The WGA today kept up its steady drumbeat for its threatened war on the major talent agencies, meeting again with personal managers to enlist their support if the guild orders its members to fire their agents en masse on April 6.
“It was the same old thing,” said a manager leaving the meeting. “The WGA wants the writers to leave, and managers want them to try to compromise.”
Said another: “They were talking at us, not with us, which is disappointing. And they seemed unnecessarily militant, which is unfortunate.”
Today’s meeting with managers at the Beverly Hilton comes a day after the guild said that it has reached an “impasse” with the Association of Talent Agents for a new franchise agreement. The main sticking point has been the WGA’s demand that agencies give up packaging and any involvement in production deals with their related entities.
WGA Says Talks With Agents Are At An 'Impasse' As Showdown Looms
More than 100 managers attended today’s meeting. “I don’t think they really want to negotiate,” said another manager who was there. “They are not bending on what their demands are, so how can you negotiate?”
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The guild held a similar meeting with managers Thursday.
The WGA has proposed a new Code of Conduct that would reshape the agenting business – banning practices that it calls “conflicts of interest” that violate agents’ fiduciary duties to their clients. It’s even gone so far as calling packaging fees “illegal kickbacks.” Guild members are expected to ratify the Code on March 25 and abandon any agents who don’t sign it by April 6. That would include nearly all of the 1,000-plus TV showrunners and executive producers, most of whom got their existing deals through their packaging agents.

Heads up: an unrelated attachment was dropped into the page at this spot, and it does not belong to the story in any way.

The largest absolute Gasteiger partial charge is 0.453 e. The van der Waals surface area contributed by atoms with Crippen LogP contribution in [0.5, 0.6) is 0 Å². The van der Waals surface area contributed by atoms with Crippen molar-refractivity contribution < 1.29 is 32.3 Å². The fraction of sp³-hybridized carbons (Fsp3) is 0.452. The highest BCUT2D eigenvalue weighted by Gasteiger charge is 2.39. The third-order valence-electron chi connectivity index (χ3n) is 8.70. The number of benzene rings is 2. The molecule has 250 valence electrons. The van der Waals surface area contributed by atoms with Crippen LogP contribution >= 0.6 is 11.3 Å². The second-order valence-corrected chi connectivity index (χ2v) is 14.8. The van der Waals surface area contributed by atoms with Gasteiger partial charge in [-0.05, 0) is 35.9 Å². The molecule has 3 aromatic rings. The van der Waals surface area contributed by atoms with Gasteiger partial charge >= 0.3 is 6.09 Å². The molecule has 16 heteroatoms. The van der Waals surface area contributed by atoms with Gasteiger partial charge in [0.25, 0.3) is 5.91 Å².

By law, managers can’t negotiate new agreements on their own; they’re not licensed by the state or franchised by the guild to do that. So the guild is preparing to hook them up with agents willing to sign its Code and to pair them with lawyers to fill the gap of representation when thousands of writers, showrunners and executive producers leave their big agencies, which will almost certainly not agree to the WGA’s terms. Doing so would return the big agencies to a business model that hasn’t existed in decades.
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